18. i just hate seeing the religious right taking over american politics. everything has gotten so ideological–it feels like there’s less and less room for pragmatic politics on either side of the aisle, especially on the republican side. cnn said that bush is the first president in a long time to win the presidency while losing the independent vote (according to exit polls).

  19. Greg Call says:

    I really think that this election was lost when the Massachusetts Supreme Court decided Goodridge and Gavin Newsom decided to start handing out marriage licenses here in SF. The anti-gay forces were mobilized like never before, and having SSM on the ballot proved to be a significant draw in key states. As Andrew Sullivan wrote today, “I’m not surprised by this. When you put a tiny and despised minority up for a popular vote, the minority usually loses.”

  20. I wonder if Heidi is related to Richard Parry.

  21. Wayne Wells says:

    I would like to see a thread discussing the need for a Mormon Diaspora. “The kingdom of heaven is like unto leaven, which a woman took, and hid in three measures of meal, till the whole was leavened.” I think that we need to mix the leaven (the members) through the lump (not just red and blue states, but the rest of the world).

    This would benefit both the Mormon corridor saints and the gentiles.

  22. I’d agree that John F. has some good points, but he is trolling.

  23. John,

    I am going to back you on this one for a change–I don’t think you are trolling and I think many of your points are relevant and will be well taken in a few more days. But you are wrong about at least one thing–a poll conducted by the Program on International Policy Attitudes at the University of Maryland found that 72% of Bush supporters continue to believe that Iraq had WMD. So apparently many of the people who voted for Bush didn’t know this.

  24. John,
    If you want to talk about “moral” values, why have abortion and gay marriage taken precedence in American political discourse over other “moral” values, like valuing life (that is, not starting a hawkish war against a country that never antagonized us) and equality between the sexes and the races (isn’t this something the apostle Paul preached and therefore a fairly mainstream “Christian” moral value)?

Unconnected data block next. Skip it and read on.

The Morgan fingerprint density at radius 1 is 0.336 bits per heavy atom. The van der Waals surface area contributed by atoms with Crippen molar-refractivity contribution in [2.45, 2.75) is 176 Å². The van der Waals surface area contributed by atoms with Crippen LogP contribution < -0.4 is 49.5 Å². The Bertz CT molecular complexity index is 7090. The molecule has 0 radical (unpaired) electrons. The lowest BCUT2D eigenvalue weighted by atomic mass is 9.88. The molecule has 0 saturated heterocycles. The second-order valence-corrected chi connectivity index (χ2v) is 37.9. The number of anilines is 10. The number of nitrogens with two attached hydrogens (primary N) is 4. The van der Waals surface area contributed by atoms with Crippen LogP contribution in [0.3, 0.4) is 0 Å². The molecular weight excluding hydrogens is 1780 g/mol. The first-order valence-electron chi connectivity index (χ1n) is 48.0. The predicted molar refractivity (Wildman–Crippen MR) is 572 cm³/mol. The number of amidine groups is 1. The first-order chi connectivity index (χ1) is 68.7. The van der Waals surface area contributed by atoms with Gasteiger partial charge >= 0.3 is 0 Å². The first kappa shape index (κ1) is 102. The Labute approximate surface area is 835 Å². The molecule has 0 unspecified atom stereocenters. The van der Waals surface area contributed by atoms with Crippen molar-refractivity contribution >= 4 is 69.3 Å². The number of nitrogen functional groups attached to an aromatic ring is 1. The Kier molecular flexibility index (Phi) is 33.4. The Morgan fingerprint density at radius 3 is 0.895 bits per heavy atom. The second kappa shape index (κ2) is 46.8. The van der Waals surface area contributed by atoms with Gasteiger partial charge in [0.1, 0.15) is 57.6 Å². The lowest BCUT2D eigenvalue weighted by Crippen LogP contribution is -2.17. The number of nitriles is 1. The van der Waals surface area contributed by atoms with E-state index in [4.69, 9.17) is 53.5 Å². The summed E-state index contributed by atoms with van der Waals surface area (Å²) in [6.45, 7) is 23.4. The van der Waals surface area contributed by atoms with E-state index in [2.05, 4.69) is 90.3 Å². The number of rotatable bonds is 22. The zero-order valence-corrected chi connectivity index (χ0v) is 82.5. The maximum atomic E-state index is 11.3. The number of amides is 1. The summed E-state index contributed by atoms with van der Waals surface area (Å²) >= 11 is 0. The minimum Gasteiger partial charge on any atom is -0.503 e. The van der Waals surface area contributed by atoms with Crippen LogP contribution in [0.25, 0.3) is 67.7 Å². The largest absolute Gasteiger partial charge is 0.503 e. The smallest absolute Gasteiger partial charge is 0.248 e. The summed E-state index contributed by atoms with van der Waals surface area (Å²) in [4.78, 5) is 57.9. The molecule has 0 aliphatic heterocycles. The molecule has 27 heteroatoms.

25. John, I know…. you’re a sincere guy. You do have a knack for provocation, however. Don’t worry too much about it — you have yet to cross over into the Lyle zone.

  26. John, of course I can sense the arrogance of those sentiments. The article itself acknowledges such (though you didn’t quote those parts). What gives New Yorkers their superiority? That’s a stale old debate, unfortunately.

    I’m losing interest, but I’d like to just add that I didn’t say that the sea of red was stupid. Stop misquoting me, please.

    Perhaps you should perform some “introspection”, and think about what I’ve been trying to hammer into you: right now, I don’t care if your points are valid. You’ve come onto a blog for liberal-minded mormons the day after an extremely narrow election, to tell us how dems are morally out of touch with the rest of the nation. Is it really so strange that I accuse you of trolling? Think about it.

    I don’t want to dissuade you from posting, because I think you’re fairly smart and interesting. BCC isn’t just an echo chamber, nor should it be. But please, get a sense of timing, for crying out loud. Don’t come to our funeral and criticize the deceased.

  27. Let me chime in on the abortion issue.